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I had exactly this problem recently on an amp I built several decades ago. IMO, wire wound pots are not the best choice for biasing. I had installed catch resistors, so it was no big deal, but the amp was running misbiased for way too long before I noticed how warm it was. I don't know the best pot to use in this application, but I'd now put wire at the bottom of the list. Save those for something where they get turned every now and then. Hmmm... I could make a pretty good case for setting bias, measuring the resistance of the pot, and soldering in a fixed resistor or pair, as necessary. Problem solved!
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Old 21st April 2012, 11:58 AM   #9
oshifis is offline oshifis  Hungary
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I use Bourns wirewound resistors and a "catch" resistor to the negative bias supply (not to GND!). No problem so far.
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Old 22nd April 2012, 07:43 AM   #10
nazaroo is offline nazaroo  Canada
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There really should be no BIAS adjust for balance.
Its a cheap and suspicious way of balancing the current through the OP transformer (and thats all that matters).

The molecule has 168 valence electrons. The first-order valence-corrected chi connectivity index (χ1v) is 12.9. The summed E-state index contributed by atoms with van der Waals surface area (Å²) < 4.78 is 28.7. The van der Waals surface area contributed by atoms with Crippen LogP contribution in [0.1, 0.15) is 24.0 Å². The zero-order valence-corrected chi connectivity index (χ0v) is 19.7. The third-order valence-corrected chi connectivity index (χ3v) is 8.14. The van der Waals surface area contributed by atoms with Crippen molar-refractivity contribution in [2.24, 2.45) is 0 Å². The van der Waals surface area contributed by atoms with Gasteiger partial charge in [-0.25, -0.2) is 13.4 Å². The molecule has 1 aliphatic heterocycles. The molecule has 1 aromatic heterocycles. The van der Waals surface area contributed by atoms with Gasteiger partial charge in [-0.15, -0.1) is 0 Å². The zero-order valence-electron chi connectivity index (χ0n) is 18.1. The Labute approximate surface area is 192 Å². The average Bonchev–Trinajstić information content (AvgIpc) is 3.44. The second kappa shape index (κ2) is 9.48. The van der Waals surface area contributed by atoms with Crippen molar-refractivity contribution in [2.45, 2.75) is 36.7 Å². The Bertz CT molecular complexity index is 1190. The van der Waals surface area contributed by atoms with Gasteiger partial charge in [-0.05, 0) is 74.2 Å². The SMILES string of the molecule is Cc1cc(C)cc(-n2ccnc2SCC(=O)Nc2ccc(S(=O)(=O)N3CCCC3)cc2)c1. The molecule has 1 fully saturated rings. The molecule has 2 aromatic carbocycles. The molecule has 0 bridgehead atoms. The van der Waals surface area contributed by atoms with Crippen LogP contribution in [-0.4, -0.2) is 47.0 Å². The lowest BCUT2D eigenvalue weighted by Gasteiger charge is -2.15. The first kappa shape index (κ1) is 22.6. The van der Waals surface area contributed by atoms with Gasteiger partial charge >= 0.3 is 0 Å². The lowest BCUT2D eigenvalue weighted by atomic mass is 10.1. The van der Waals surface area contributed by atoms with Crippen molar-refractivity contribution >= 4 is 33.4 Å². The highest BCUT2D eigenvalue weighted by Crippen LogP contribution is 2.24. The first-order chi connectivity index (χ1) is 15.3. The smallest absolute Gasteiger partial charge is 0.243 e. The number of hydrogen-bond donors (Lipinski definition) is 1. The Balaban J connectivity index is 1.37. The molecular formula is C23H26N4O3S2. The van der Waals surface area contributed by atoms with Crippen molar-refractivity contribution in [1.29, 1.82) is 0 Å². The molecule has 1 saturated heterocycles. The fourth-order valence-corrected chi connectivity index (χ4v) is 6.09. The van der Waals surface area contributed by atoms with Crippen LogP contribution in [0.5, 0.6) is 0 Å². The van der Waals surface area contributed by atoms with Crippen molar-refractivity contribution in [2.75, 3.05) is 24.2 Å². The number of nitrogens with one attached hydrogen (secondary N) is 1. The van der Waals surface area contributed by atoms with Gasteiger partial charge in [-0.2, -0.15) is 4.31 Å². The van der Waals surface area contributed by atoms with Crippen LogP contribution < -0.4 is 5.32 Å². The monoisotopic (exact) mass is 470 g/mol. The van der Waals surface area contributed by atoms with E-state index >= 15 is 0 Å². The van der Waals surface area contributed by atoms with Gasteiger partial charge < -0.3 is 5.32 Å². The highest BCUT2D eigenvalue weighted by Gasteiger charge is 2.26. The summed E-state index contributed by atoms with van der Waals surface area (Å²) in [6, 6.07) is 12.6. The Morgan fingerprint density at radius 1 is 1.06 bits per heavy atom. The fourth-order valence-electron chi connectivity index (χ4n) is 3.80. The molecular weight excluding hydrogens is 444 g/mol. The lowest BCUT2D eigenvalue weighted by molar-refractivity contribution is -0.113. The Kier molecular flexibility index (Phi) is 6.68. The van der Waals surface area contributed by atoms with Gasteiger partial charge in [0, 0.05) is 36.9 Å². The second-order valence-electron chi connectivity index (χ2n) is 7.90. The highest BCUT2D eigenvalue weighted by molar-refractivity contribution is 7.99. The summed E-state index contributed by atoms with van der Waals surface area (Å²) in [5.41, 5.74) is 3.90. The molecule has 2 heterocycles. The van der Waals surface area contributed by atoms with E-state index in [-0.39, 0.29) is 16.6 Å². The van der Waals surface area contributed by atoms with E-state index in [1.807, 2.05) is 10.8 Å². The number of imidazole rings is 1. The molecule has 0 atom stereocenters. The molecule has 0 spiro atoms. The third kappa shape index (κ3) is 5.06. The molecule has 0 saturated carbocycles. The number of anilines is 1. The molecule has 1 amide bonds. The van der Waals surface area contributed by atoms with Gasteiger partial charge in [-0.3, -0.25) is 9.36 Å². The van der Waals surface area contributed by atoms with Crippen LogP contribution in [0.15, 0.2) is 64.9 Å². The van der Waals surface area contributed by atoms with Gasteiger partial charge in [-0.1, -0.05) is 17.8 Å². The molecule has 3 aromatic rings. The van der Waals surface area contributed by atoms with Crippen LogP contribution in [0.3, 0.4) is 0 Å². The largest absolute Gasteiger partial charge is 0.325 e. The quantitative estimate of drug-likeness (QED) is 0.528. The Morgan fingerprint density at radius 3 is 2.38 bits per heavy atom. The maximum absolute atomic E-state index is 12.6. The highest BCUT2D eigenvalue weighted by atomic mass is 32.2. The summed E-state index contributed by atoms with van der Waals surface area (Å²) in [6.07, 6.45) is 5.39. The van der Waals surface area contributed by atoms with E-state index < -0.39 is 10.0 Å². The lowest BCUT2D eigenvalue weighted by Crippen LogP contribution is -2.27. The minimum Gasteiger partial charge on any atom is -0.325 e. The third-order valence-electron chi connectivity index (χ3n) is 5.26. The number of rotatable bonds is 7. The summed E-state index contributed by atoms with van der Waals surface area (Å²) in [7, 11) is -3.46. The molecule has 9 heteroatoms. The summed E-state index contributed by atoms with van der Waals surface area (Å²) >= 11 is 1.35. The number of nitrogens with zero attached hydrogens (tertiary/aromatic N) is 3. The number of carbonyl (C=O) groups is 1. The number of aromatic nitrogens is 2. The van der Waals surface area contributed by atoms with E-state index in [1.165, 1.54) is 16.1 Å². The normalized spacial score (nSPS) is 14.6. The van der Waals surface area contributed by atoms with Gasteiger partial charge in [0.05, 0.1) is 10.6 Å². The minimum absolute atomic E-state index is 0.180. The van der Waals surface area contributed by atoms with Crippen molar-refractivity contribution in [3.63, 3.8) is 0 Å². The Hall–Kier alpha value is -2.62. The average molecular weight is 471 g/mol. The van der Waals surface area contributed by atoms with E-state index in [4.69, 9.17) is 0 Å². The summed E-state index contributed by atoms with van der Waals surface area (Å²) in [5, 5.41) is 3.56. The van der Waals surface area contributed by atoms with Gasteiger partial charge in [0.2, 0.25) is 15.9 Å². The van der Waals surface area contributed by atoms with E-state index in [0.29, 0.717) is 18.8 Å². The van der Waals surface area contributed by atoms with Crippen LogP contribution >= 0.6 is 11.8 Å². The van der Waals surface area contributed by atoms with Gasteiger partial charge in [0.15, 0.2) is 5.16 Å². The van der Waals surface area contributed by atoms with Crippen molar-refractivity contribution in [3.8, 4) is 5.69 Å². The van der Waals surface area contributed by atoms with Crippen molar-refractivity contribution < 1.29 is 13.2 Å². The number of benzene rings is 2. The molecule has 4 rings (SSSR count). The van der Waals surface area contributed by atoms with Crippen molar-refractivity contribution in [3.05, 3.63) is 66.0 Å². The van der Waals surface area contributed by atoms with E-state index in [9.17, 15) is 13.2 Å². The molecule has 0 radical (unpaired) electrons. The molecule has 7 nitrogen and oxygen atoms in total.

There should be a direct adjustment to match current,
and an indicator to always show a match or expose an imbalance, right on the front of the amp.

Instead of a pot on the negative bias, putting the tube at risk,
there should be a variable resistor in the cathode circuit, with catch-resistors.
That way, even if there's a pot failure,
the only thing that happens is the current is shut down a little,
and the BIAS voltage remains robust and keeps its integrity.

Why go to all the trouble of having fixed bias, with all the added expense of another power supply etc.,
then cheapen the whole operation and put everything at risk,
by trying to use the bias to make crude adjustments to current balance?

Even better, would be to redesign or select the proper HV xformer based on self-bias, eliminate the fixed-bias supply,
and sink the money somewhere more effective,
like an automatic quiescent current-balance circuit.

Using the BIAS to adjust transformer balance is ad hoc,
and a stupid hack.